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Slow is good. That’s the message of more than a dozen modern slowness movements, from slow fashion to slow food to slow church,…By Michael Segal

Slow is good. That’s the message of more than a dozen modern slowness movements, from slow fashion to slow food to slow church, most of which have sprung up in the last 20 years, and most of which point a steady finger at modernity. “We do say yes to the accelerated science of the early 21st century,” reads the Slow Science manifesto. “However, we maintain that this cannot be all.” The World Institute of Slowness puts it more poetically: “Slowness is the forgotten dimension of time.”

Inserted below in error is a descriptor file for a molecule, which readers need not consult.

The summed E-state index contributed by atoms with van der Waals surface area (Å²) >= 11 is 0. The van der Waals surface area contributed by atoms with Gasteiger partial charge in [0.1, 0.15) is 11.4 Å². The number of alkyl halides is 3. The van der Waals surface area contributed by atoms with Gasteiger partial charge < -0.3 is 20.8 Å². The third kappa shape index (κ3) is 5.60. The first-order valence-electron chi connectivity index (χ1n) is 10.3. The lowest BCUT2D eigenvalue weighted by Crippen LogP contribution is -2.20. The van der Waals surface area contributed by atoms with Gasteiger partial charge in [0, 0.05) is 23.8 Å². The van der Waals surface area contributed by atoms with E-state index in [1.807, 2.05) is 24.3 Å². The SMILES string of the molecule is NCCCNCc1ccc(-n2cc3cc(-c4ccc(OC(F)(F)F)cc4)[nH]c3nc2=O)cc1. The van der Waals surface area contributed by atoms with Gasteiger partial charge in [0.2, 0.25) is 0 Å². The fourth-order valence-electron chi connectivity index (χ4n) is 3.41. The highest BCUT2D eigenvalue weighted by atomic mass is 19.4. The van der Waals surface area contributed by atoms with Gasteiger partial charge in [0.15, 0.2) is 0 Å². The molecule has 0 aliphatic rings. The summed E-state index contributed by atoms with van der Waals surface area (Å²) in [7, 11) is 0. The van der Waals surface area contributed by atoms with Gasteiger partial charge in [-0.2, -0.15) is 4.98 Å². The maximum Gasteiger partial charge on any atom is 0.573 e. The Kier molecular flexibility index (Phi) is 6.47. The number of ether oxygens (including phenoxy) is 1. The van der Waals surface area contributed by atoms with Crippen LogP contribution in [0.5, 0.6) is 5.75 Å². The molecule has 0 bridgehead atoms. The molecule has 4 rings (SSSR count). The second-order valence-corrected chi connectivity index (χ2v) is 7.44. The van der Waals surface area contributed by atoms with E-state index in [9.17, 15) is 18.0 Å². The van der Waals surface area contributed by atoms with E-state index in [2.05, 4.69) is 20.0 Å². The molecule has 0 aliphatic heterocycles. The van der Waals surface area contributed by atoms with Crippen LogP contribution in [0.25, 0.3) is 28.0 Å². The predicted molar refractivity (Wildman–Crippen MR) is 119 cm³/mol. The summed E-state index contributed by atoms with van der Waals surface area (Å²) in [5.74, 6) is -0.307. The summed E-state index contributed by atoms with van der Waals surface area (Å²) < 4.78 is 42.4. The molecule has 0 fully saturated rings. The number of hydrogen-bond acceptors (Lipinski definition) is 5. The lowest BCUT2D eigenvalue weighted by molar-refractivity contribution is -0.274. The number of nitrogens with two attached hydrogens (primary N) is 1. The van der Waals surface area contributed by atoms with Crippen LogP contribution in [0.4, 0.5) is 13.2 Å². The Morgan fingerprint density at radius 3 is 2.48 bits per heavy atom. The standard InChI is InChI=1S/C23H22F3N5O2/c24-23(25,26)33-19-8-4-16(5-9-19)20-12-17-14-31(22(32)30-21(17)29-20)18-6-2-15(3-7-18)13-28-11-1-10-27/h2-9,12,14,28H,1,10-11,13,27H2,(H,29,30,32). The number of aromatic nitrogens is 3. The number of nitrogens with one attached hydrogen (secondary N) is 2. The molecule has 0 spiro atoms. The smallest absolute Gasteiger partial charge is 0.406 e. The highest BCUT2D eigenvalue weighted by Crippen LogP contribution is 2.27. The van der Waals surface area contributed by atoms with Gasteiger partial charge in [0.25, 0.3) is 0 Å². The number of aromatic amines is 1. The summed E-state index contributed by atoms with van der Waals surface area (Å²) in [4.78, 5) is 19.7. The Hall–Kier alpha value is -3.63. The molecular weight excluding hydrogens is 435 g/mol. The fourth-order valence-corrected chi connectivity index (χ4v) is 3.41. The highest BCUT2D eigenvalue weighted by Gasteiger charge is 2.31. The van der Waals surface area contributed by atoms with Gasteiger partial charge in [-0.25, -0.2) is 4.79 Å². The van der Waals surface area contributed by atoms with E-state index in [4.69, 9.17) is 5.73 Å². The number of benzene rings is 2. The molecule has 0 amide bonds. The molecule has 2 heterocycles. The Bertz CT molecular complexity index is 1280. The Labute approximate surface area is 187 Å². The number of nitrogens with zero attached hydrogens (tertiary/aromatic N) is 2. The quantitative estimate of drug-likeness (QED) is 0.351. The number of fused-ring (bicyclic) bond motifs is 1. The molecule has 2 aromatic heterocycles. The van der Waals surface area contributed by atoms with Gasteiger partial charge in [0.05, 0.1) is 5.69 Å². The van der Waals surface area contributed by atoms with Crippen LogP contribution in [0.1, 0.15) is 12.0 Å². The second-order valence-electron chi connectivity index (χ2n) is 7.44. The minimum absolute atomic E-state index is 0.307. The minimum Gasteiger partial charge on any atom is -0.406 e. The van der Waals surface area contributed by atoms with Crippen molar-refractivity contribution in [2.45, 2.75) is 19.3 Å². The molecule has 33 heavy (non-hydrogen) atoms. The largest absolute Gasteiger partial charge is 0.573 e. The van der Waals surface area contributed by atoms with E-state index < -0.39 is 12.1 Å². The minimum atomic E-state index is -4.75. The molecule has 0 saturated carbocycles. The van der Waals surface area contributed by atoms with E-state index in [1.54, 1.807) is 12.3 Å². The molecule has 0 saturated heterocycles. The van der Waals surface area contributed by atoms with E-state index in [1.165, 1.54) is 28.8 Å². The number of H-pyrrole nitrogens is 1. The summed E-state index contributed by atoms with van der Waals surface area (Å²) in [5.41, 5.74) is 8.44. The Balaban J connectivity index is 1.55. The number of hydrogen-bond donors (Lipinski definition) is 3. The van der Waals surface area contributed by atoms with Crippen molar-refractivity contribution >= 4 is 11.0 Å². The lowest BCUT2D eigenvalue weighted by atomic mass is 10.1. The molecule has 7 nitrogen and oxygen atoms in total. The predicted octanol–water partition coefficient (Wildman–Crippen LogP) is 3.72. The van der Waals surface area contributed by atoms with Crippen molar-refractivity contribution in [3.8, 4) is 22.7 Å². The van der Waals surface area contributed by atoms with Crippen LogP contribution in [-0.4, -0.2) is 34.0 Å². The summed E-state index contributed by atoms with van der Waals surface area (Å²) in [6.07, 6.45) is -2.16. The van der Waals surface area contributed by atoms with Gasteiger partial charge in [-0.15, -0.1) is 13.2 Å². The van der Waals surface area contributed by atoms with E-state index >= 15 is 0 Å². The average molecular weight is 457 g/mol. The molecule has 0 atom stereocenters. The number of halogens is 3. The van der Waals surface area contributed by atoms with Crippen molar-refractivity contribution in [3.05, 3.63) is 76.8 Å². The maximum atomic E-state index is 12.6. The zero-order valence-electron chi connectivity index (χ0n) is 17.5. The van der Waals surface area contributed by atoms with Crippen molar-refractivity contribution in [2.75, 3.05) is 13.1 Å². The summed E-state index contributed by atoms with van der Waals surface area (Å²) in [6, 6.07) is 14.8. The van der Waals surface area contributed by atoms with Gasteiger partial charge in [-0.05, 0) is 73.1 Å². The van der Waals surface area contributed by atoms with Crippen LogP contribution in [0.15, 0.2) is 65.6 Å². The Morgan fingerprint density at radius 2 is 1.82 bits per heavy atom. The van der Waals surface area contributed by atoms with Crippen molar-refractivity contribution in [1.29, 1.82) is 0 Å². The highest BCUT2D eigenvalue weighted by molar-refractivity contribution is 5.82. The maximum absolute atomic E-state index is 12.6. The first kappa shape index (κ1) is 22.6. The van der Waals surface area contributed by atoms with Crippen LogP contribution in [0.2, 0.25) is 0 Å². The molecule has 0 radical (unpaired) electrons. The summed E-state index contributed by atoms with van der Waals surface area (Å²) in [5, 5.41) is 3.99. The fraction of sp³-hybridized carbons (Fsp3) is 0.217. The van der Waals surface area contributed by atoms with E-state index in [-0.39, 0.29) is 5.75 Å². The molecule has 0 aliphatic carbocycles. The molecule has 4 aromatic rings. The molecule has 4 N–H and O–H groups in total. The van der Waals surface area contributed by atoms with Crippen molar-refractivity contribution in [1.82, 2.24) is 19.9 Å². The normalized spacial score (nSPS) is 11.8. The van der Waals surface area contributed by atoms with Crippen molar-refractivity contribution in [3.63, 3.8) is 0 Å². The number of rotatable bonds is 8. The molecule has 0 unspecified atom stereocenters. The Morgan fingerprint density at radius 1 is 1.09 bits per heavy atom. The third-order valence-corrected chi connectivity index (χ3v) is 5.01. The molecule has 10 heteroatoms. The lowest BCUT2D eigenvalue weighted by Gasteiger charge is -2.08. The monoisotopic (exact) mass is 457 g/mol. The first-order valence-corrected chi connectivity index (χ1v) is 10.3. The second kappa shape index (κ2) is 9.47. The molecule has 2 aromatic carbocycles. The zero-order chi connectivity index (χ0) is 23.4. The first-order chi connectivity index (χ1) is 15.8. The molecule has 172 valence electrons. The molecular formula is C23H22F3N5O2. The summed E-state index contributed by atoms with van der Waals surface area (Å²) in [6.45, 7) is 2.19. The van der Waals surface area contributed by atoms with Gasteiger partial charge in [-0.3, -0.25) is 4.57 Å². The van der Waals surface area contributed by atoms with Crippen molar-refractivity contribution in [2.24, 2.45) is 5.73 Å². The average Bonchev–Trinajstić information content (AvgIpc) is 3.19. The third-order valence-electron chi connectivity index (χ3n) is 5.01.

And this issue of Nautilus is indeed full of people chasing slow. Slow living, slow aging, slow science—the very idea of slow has a hold on us. In fact, we like it so much that we sometimes rush to get it. Are you a woman who wants to have kids late in life? You might want to freeze your eggs, today. Want to give yourself the chance to know your future partner before committing? The one-night stand can help you start.

Slow, it turns out, is nothing without its opposite, and one leads to the other. Which raises the question, is it really an inherent good? Fredrik Sjöberg, who spent seven years collecting hoverflies on a tiny Swedish island before writing a memoir excerpted in this issue, says no: “Slowness is not an end in itself,” he concludes; “neither a virtue nor a defeat.”

We’ll let you judge for yourself—take your time.

Welcome to “Slow.”

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